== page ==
Kavanaugh v. Kavanaugh Knitting Co., 123 N.E. 148, 151 (N.Y. 1919).
Generally, such a duty ceases to exist once an officer or director no
longer occupies his or her position or when an officer or director
is not acting in his or her official capacity. See e.g., Keehan v. Keehan,
No. 96 Civ. 2481, 2000 WL 502854, at *4 (S.D.N.Y. April 25, 2000) (stating
that if the facts proved that an individual continued in his role as an
officer or director until a certain date, his fiduciary duty to the
corporation would endure until that date as well, but if he resigned
earlier, his fiduciary duty would have ended on the earlier date); Bensen
v. American Ultramar Ltd., No. 92 Civ. 4420, 1997 WL 66780, at *22-23
(S.D.N.Y. Feb. 14, 1997) (finding that an officer and director was not a
fiduciary thus giving rise to a duty to disclose in a fraud action
where, in the context of the transaction in question, the officer and
director was acting as an individual, not in any of his official
capacities); Nichols-Morris Corp. v. Morris, 174 F. Supp. 691, 698
(S.D.N.Y. 1959) (finding that the duty of loyalty owed by the president
and director of a corporation continued as long as he remained in those
positions and ended when it appeared, unequivocally, that a complete
withdrawal from the corporation had been effected); Commonwealth
Sanitation Co. v. Fox, 107 N.Y.S.2d 935, 938 (Sup.Ct. 1951) (finding that
the fiduciary duty of a director and officer ceased to exist once the
director and officer was summarily dismissed without just cause)*fn6
AmBase argues that Manley had a duty to speak in connection with the 1991
AmBase Action, which was commenced on October 22, 1991, almost nine
months after he was terminated from his position as a director at
AmBase. It also argues that Manley had a duty to speak during the
negotiations leading up to the 1993 AmBase Settlement Agreement.
However, Manley was under no fiduciary duty to AmBase once he was
terminated from his position as a director on January 31, 1991, and
therefore, he had no duty to disclose to AmBase that he had a potential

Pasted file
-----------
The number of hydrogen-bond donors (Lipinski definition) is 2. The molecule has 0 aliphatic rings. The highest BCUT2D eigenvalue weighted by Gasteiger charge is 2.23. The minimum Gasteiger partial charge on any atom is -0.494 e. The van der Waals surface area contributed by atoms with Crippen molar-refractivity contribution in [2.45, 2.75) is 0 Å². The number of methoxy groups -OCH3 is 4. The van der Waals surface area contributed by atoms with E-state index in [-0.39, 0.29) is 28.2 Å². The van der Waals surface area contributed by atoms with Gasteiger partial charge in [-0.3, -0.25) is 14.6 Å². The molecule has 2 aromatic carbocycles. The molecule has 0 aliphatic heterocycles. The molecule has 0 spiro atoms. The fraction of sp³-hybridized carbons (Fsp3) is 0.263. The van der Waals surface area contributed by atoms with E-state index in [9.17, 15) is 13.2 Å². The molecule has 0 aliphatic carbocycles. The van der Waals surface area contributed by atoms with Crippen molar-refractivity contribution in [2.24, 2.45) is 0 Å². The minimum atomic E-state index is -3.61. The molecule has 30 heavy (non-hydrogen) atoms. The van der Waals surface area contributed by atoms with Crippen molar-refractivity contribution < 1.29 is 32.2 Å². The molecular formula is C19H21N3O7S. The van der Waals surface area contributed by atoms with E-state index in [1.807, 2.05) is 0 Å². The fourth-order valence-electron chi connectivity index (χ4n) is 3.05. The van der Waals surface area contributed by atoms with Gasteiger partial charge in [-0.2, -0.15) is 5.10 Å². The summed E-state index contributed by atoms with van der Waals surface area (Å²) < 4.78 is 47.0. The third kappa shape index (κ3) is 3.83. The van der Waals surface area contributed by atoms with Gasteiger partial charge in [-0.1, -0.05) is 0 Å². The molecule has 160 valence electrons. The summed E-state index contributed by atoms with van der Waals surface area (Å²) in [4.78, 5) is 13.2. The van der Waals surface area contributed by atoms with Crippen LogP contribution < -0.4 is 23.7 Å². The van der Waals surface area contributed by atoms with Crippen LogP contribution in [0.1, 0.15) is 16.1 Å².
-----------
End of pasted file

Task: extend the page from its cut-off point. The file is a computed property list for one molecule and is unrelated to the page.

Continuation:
indemnity claim arising out of the Finley Kumble Bankruptcy Actions.
3. Superior Knowledge
Finally, AmBase argues that Manley had superior knowledge concerning
his potential indemnity claim which was not readily available to AmBase.
In order to establish that Manley had a duty to disclose material
information based on his superior knowledge, AmBase must prove: (1) that
Manley had such superior knowledge; (2) that the information was not
readily available to AmBase; and (3) that Manley knew that AmBase was
acting on the basis of mistaken knowledge. See Banque Arabe, 57 F.3d at
Even assuming that Manley had knowledge of his potential claim for
indemnity arising out of the Finley Kumble Bankruptcy Actions, that
information was readily available to AmBase. Prior to the commencement of
the 1991 AmBase Action, AmBase was aware that Manley had entered into the
1991 Trustee Settlement Agreement. At that point AmBase, having knowledge
of the various indemnity provisions that applied to Manley, for example,
AmBase's by-laws, the 1987 Employment Agreement, the 1988 Board
resolution, and the 1991 Severance Agreement, could have discovered that
Manley might have an indemnity claim for his liability in the Finley
Kumble Bankruptcy Actions. AmBase also had retained counsel and
accountants to represent Manley in the Finley Kumble Bankruptcy Actions.
In sum, AmBase had sufficient information concerning Manley's potential
claim for indemnification.
For the same reasons, AmBase has not proved that Manley knew that
AmBase was acting on the basis of mistaken knowledge
when it entered into
the 1993 AmBase Settlement Agreement. Based on the foregoing discussion
of AmBase's knowledge, Manley could reasonably have assumed that AmBase
was aware of the potential claim for indemnity when it entered into the
1993 AmBase Settlement Agreement. Therefore, the Court finds that AmBase
has not proved the first element of its fraud counterclaim.
B. Manley's Intent or Scienter
In order to satisfy the scienter element of a claim for fraudulent
concealment, a party must show by clear and convincing evidence that the
other party was "`more than negligent in [its] failure to disclose
material facts.'" Caron v. The Travelers Property and Cas. Corp.,
71 F. Supp.2d 269, 275 (S.D.N.Y. 1999) (alteration in the original)
(quoting Allen v. Westpoint-Pepperell, Inc., 11 F. Supp.2d 277, 288
(S.D.N.Y. 1997)). Thus, AmBase must show that Manley either knowingly or
recklessly disregarded the risk of omitting material facts. See Allen,